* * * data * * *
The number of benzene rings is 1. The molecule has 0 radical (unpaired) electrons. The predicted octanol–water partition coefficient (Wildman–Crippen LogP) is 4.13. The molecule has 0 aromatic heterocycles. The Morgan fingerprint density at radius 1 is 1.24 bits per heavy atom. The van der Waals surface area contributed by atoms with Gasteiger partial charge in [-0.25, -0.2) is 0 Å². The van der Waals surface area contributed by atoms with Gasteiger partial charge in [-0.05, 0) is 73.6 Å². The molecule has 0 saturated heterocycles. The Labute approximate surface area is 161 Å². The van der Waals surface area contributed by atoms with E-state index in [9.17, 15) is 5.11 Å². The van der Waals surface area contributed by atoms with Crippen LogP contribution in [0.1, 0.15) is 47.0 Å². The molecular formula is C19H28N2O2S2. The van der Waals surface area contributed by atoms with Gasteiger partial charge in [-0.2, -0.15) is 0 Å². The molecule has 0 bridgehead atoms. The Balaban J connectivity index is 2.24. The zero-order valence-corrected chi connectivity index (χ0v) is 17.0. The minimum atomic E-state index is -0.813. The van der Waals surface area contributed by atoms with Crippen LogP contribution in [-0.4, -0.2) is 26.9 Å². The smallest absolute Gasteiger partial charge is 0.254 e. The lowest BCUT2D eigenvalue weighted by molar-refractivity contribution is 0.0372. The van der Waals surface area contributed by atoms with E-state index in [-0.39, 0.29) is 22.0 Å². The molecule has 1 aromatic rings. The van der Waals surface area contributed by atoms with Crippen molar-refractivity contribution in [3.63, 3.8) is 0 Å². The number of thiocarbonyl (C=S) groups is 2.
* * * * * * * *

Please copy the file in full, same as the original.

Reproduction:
The number of benzene rings is 1. The molecule has 0 radical (unpaired) electrons. The predicted octanol–water partition coefficient (Wildman–Crippen LogP) is 4.13. The molecule has 0 aromatic heterocycles. The Morgan fingerprint density at radius 1 is 1.24 bits per heavy atom. The van der Waals surface area contributed by atoms with Gasteiger partial charge in [-0.25, -0.2) is 0 Å². The van der Waals surface area contributed by atoms with Gasteiger partial charge in [-0.05, 0) is 73.6 Å². The molecule has 0 saturated heterocycles. The Labute approximate surface area is 161 Å². The van der Waals surface area contributed by atoms with E-state index in [9.17, 15) is 5.11 Å². The van der Waals surface area contributed by atoms with Crippen LogP contribution in [0.1, 0.15) is 47.0 Å². The molecular formula is C19H28N2O2S2. The van der Waals surface area contributed by atoms with Gasteiger partial charge in [-0.2, -0.15) is 0 Å². The molecule has 0 bridgehead atoms. The Balaban J connectivity index is 2.24. The zero-order valence-corrected chi connectivity index (χ0v) is 17.0. The minimum atomic E-state index is -0.813. The van der Waals surface area contributed by atoms with Crippen LogP contribution in [-0.4, -0.2) is 26.9 Å². The smallest absolute Gasteiger partial charge is 0.254 e. The lowest BCUT2D eigenvalue weighted by molar-refractivity contribution is 0.0372. The van der Waals surface area contributed by atoms with E-state index in [-0.39, 0.29) is 22.0 Å². The molecule has 1 aromatic rings. The van der Waals surface area contributed by atoms with Crippen molar-refractivity contribution in [3.63, 3.8) is 0 Å². The number of thiocarbonyl (C=S) groups is 2.